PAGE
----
Animals, Claire Ryan, Current Issues, Flowers

The neonicotinoid ban – farming alternatives

bee

Yesterday a European commission vote passed a ban on neonicotinoid pesticide use. One of the major arguments against implementing this ban was farmers’ worries about a loss in income. British farmers have been spraying pesticide “insurance” treatments to prevent crop loss and damage, for over a decade. It is unlikely that treatment is necessary for all crop pests on such a regular basis.

Now that the EU has banned this class of harmful pesticides it is time for UK farmers to begin rethinking their approaches to pest management, and build new techniques in order to maintain healthy habitats for our wildlife.

There are plenty of options for farmers, include planting wildlife strips, using trap cropping, and choosing different crop varieties. Wildlife farming may play a key part in sustaining pollinators, keeping crops pest free while still keeping farmers and consumers happy.

The sowing of floral strips – mini wildlife strips that border a crop – can be extremely beneficial. When planted with native wildflower species the benefits are innumerable. Wildflowers maintain biological diversity by acting as a refuge for many wild species such as bees, hoverflies, and butterflies. Many of these are pollinators which provide economic benefits to the farmers’ crops. Floral strips are also home to the larvae of hoverflies, which play a part as natural pest control, as they feed on aphids.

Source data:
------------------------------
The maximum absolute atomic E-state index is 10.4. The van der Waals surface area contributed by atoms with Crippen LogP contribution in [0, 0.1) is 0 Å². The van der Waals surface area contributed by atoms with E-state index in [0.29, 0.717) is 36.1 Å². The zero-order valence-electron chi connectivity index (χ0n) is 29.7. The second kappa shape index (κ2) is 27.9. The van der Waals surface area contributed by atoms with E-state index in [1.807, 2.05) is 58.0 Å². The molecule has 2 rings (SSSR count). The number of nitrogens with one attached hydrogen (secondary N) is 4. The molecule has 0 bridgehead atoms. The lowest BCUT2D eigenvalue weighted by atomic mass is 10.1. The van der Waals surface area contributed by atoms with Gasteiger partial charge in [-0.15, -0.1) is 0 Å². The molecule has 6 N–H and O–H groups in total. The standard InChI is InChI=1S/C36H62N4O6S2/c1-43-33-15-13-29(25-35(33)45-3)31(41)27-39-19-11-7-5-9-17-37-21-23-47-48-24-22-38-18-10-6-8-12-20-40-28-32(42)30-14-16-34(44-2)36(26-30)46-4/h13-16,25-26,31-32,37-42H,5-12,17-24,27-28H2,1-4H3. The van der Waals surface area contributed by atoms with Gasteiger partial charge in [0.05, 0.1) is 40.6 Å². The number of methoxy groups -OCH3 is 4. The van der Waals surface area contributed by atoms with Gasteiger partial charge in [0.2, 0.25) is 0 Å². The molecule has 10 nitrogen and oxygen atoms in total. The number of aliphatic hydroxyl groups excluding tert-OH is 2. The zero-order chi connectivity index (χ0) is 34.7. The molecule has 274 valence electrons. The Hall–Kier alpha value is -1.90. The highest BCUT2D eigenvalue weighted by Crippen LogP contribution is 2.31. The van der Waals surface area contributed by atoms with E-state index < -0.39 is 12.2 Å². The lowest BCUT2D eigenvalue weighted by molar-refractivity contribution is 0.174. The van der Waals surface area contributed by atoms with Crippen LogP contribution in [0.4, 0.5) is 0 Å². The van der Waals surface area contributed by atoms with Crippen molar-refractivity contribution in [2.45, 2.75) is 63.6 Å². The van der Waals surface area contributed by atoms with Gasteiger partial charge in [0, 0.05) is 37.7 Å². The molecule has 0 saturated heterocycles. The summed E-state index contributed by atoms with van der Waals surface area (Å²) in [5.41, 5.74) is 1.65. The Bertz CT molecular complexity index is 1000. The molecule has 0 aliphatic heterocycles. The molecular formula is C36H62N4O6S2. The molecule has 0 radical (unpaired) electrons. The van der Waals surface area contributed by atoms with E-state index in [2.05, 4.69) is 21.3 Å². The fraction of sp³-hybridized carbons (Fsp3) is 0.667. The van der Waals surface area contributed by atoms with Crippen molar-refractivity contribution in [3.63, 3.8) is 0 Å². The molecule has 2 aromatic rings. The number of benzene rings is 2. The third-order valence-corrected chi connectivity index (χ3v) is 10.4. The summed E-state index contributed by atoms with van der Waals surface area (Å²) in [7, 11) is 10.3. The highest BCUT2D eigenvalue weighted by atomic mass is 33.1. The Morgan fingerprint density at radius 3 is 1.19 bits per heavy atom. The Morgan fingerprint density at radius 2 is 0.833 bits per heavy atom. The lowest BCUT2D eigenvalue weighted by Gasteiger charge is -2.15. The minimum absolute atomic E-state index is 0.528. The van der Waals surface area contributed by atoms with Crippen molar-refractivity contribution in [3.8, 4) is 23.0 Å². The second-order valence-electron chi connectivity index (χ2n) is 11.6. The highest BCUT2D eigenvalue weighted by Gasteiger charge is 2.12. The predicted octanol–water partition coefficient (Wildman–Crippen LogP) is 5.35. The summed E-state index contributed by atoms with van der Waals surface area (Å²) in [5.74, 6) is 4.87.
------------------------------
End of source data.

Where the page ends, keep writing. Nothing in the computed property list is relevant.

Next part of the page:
Other options exist, such as trap cropping, for example using turnip rape which attract the pests away from the main crop to the companion crop. Reducing field plot sizes also improves biological control. Crop rotations can be diversified: a narrow rotation of wheat – wheat – oilseed rape can be replaced by rotations that include peas before oilseed rape, and growing sunflowers between wheat years. Farmers can also take advantage of the appropriate crop varieties, choosing those that are tolerant or resistant to diseases transferred by key pests.

More information can also be found in this fact sheet by the Pesticide Action Network UK.

Claire small Claire is a member the Primrose marketing team, working on online marketing.

She trained as a Botanist and has an MSc in Plant Diversity where she specialised in Plant and Bumblebee ecology.

She writes our ecology themed articles.

See all of Claire’s posts.

One Comment

Leave a Comment

Your email address will not be published. Required fields are marked *

Share!